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Indian Women Need To Take A More Active Role In Financial Planning

Jul 12, 2018 | 2 years ago | Read Time: 3 minutes | By iKnowledge Team

As a convention that has unfortunately passed down by habit of history and social mores, women in India continue to play a relatively insignificant role in apportioning finances. The ramifications of this are aplenty especially when you look at the larger picture. In terms of strength in the workforce, a crucial half of the country’s population remains numerically weaker than the other half, which automatically translates into a lesser role in financial planning. This, in addition to the patriarchal structure of our families, which places economic decisions and powers inherently within the exclusive purview of the male earning members, make it difficult to Indian women to have a say in financial planning.

Financial planning should not be a male privilege

That is not to say there hasn’t been a marked improvement in the quantity and quality of jobs available to and embraced by women today, across all sectors, classes and expertise. The age-old binary segregation of household and financial responsibilities in India however does make it difficult for women to raise their voices and opinions, especially when it comes to financial planning.

There are a few key factors governing this seemingly paradoxical trend, especially noticeable in lower-income or rural households. After all, women and housewives are closer to the nitty-gritties of the household and are, by the nature of duties imposed upon them, more acutely aware of child-rearing expenses. So it is only logical to surmise that they are also the ones who would have more useful insights into money management. And on the rare chance that she doesn’t, she must first learn-what is a financial plan?

This knowledge is not crucial in asserting her own economic independence, but in order to run the household better, everyone who plays an active role in structuring it, must necessarily have a say in how much to save, spend, invest, and insure.

The value women can add to financial planning is immense

But things are looking up. One glimpse into rural and indigenous industries, which employ a predominantly female workforce, will give you an idea of how efficiently these women requisition a portion of their earnings and budget into savings and investment.

Credit: Mussett Wealth Management

This holds true for working women in all corners of the country, who often end up donning both roles outside, as well as within the house. Most financial planners today normally like to involve both spouses while taking into account the financial situation of the family whilst chalking up an optimal financial plan for you. But in the absence of a professional expert who helps channel liquid assets into savings account, investment opportunities, giving women an active role in financial planning not only helps in broadening the perspective, but adds value based on experiential learning to the dream plan for managing hard-earned finances. In fact, studies have proved how relegating women to a passive position where she is simply a bystander or at most an active spender, has an unfavourable impact on your budgetary allocations.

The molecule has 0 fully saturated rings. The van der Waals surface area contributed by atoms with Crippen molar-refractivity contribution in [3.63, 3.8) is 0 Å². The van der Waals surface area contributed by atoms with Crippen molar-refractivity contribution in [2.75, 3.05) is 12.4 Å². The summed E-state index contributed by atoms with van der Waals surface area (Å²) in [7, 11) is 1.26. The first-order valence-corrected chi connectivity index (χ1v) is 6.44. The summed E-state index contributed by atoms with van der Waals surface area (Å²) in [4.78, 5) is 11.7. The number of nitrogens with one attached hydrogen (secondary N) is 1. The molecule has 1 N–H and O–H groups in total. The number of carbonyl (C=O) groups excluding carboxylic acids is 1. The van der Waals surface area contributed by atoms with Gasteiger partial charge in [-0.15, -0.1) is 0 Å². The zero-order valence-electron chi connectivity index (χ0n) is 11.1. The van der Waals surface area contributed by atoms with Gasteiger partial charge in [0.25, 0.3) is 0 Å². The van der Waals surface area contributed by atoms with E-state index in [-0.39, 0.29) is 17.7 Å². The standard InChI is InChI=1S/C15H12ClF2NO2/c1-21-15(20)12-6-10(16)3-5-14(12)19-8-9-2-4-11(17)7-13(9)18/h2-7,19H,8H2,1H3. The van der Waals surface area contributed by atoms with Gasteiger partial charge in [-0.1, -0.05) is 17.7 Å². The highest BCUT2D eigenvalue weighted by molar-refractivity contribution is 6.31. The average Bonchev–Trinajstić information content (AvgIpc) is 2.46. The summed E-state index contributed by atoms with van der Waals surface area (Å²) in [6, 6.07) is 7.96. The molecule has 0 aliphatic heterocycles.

Wheels of power structures are turning in the Indian households

While a set of fresh eyes and ears is always solicited, understanding the basic nuances of a financial plan together with your mother, wife, sister or daughter, also brings to the fore certain aspects of money management, which are often overlooked by financial planners, experts or otherwise. As the number of female financial planners are on the rise in the rest of the world, that future may not be a distant one in our own country as well, especially with more young women taking up business, economics, management, real estate, math and financial studies as their primary academic interests. The number of female entrepreneurs, bankers and business heads is witnessing a sharp rise in the new decade, as is the number of bank accounts, savings and investment policies opened by and for women. Moreover, there are innumerable savings plans meant exclusively for women today.

When seen against these factors determining women’s secondary role in financial planning, the logical factors speaking for women’s active role in financial planning naturally make a reversal of the current status quo imminent.

A radical shift in decision-making powers in your average Indian household is already underway. Heralded by a burgeoning millennial class that is admittedly more gender-equal than the preceding generations, a sea of change in how we view drive the economy into a new world is noticeable. Today, inclusion is key in every other aspect of life, and the sooner we recognize the value women add to our understanding of the economy, the better we will be, at coming up with unique ways in tackling the same on a microeconomic level every day. With Aegon’s insurance and investment plans, both men and women can gain control over their family’s financial planning today, and thus build a more secure future for themselves and their loved ones together.

Advt. No.: IA/Jul 2018/4195

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